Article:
Why wouldn’t your average user click on a “” or “” they receive in their inbox?

  • Jonas


    At the risk of sounding pedantic, I would argue that your example is an example of a hacked server and nothing else.

    But yes, your average user may be tempted to click on whatever attachment come their way. However, it would be a rather brain-dead e-mail client or alternatively a brain-dead distro if it would allow potentially dangerous attachments to run straight from the client – especially since Linux isn’t fooled by just altering the file extension. The user may be, but the software isn’t – at least not in examples such as yours. Linux knows perfectly well that it’s a shell-script and not a picture.

    Besides, you explicitly need to give the script in question execute rights so even if someone would click on, the user would most likely get to see the code of the script in a text-viewer instead of the code trying to well, do it’s thing.

    There are several barriers to exploits that often works in Windows (not always, since most Windows e-mail programs are smarter than Outlook in that regard).

  • @fa: If I was over the top, then why would this type of issue be the #1 ticket for support at the local shop? If I was over the top, why are there at least a 1,000 different spyware, virus, and malware tools strictly for Windows? As for machines being behind a home router, that isn’t saying much anymore, all that means is it is much harder for stuff to come through the ports, and routers don’t stop music, movie, and other downloads from occurring. Like you, my parents are in the same situation, and never have gotten a virus, at least one that I can remember, but my parents aren’t your “average user” who typically has no clue.

    “We can lament that MS could have done more to stop the expansion of malware industry but that would gain us nothing.”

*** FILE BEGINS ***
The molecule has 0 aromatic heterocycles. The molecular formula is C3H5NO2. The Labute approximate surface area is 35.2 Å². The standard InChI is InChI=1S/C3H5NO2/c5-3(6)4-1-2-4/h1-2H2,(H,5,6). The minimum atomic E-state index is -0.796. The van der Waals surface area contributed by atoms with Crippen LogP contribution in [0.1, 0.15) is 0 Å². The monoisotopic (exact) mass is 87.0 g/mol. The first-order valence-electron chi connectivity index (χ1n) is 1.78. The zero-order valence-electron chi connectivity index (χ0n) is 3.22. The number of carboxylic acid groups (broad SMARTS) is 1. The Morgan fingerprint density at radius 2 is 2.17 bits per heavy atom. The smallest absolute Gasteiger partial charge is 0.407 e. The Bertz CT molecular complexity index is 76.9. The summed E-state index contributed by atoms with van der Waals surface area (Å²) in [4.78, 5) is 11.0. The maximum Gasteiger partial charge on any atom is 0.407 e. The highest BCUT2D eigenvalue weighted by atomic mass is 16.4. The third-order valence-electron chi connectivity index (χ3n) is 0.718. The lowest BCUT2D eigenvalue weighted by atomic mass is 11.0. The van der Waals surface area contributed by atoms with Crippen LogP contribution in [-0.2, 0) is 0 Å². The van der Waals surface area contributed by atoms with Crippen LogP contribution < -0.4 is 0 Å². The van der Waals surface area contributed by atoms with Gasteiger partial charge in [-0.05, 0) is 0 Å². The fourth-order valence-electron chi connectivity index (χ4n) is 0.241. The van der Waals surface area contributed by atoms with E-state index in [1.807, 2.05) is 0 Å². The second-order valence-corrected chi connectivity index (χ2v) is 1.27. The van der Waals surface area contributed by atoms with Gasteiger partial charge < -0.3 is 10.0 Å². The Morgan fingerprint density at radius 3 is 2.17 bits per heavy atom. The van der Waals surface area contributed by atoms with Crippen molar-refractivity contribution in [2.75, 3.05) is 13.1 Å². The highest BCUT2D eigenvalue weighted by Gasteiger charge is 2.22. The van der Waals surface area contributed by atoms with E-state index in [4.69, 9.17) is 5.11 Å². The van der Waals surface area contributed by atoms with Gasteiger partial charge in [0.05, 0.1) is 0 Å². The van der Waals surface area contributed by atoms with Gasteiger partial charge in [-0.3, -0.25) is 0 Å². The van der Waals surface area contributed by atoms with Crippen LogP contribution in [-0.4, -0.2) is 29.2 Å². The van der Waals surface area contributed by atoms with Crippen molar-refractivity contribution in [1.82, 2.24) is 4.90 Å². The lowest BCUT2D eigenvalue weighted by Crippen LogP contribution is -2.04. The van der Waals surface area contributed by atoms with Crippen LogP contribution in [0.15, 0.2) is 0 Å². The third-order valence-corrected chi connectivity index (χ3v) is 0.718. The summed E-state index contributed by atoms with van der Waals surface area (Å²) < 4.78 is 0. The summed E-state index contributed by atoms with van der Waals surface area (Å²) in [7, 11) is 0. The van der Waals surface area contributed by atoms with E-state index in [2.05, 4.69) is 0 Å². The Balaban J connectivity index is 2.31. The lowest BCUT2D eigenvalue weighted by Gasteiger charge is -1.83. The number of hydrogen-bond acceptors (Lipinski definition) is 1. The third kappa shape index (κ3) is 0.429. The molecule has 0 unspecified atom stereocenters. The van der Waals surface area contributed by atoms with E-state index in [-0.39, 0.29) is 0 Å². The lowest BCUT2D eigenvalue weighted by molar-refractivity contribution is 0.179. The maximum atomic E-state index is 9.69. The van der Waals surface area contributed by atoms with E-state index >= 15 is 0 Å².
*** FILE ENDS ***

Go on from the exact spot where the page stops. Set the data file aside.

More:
@Bane: I can honestly say I never thought about this, but it is true unfortunately.

    Don’t get me wrong, I know Microsoft has done a lot for the IT world and I am thankful that they did what they did, even some of their dirty, unfair tricks to rule the world. They had the guts to try and innovate in the 90s and early 2000s. If it wasn’t for their advancement who knows where the computer world would be today.

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  • xabbott

    Everyone will be helping / taking advantage of all these average users no matter what OS is installed. Ubuntu forums are full of people who blindly add repos, execute commands from strangers, and download/install packages to try out. I recently posted something similar to this on another blog. These are, as someone else pointed out, the same people that fall for phising.

    Desktop Linux and Mac aren’t big enough targets yet. When and if they ever reach that point we’ll see the same results but in new ways.

    As far the security of packages from a distro itself. It works now because the scale is small (per distro) and offers little to no commerical applications. I could only imagine the kind of anti-trust talk that would happen if MS switched to central repo.

    The only real way a computer/os will protect the user 100% is very strong control. Authorized apps, authorized content download locations, etc. Similar to the current model many cell phones use.

    I of course would never like this kind of system..

  • I hate windows so so very much. I use Linux for everything except for when I play my videogames, most of which nowadays can be found on a console.

    Still, a few bring me back to this platform when I need it. I find it to be barely tolerable if I turn off all the “effects”, but still one of the most frustrating things, other than completely lacking a decent terminal, is that I can’t alt-click drag windows around to move and resize them. It’s such a simple window management task, that I often get lost and frustrated with windows installs to the point where, if I am forced to use windows even to play games, there’s usually a nice little debian VM in the background.